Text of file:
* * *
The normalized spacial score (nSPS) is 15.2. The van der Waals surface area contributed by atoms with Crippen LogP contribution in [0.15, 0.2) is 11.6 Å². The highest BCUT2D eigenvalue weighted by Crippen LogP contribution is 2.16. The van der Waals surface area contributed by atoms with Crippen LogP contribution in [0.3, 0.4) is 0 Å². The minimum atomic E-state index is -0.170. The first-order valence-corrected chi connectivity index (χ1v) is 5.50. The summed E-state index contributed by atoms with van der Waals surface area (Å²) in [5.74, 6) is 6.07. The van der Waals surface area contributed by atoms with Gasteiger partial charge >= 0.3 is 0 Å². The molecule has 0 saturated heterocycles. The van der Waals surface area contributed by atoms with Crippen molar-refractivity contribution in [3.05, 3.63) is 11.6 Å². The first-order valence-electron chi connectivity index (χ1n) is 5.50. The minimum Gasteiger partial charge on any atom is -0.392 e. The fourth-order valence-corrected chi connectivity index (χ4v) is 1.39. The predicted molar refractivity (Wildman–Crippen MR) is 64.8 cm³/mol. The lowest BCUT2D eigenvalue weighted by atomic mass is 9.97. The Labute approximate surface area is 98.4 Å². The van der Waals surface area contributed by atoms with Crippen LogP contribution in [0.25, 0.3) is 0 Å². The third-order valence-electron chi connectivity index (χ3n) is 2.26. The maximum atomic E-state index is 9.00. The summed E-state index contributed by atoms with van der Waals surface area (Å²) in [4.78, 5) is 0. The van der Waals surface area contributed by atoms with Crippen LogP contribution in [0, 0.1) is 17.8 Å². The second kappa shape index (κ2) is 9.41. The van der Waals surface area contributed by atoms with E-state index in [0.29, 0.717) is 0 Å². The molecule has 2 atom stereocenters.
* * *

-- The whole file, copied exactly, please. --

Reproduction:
The normalized spacial score (nSPS) is 15.2. The van der Waals surface area contributed by atoms with Crippen LogP contribution in [0.15, 0.2) is 11.6 Å². The highest BCUT2D eigenvalue weighted by Crippen LogP contribution is 2.16. The van der Waals surface area contributed by atoms with Crippen LogP contribution in [0.3, 0.4) is 0 Å². The minimum atomic E-state index is -0.170. The first-order valence-corrected chi connectivity index (χ1v) is 5.50. The summed E-state index contributed by atoms with van der Waals surface area (Å²) in [5.74, 6) is 6.07. The van der Waals surface area contributed by atoms with Gasteiger partial charge >= 0.3 is 0 Å². The molecule has 0 saturated heterocycles. The van der Waals surface area contributed by atoms with Crippen molar-refractivity contribution in [3.05, 3.63) is 11.6 Å². The first-order valence-electron chi connectivity index (χ1n) is 5.50. The minimum Gasteiger partial charge on any atom is -0.392 e. The fourth-order valence-corrected chi connectivity index (χ4v) is 1.39. The predicted molar refractivity (Wildman–Crippen MR) is 64.8 cm³/mol. The lowest BCUT2D eigenvalue weighted by atomic mass is 9.97. The Labute approximate surface area is 98.4 Å². The van der Waals surface area contributed by atoms with Crippen LogP contribution in [0.25, 0.3) is 0 Å². The third-order valence-electron chi connectivity index (χ3n) is 2.26. The maximum atomic E-state index is 9.00. The summed E-state index contributed by atoms with van der Waals surface area (Å²) in [4.78, 5) is 0. The van der Waals surface area contributed by atoms with Crippen LogP contribution in [0, 0.1) is 17.8 Å². The second kappa shape index (κ2) is 9.41. The van der Waals surface area contributed by atoms with E-state index in [0.29, 0.717) is 0 Å². The molecule has 2 atom stereocenters.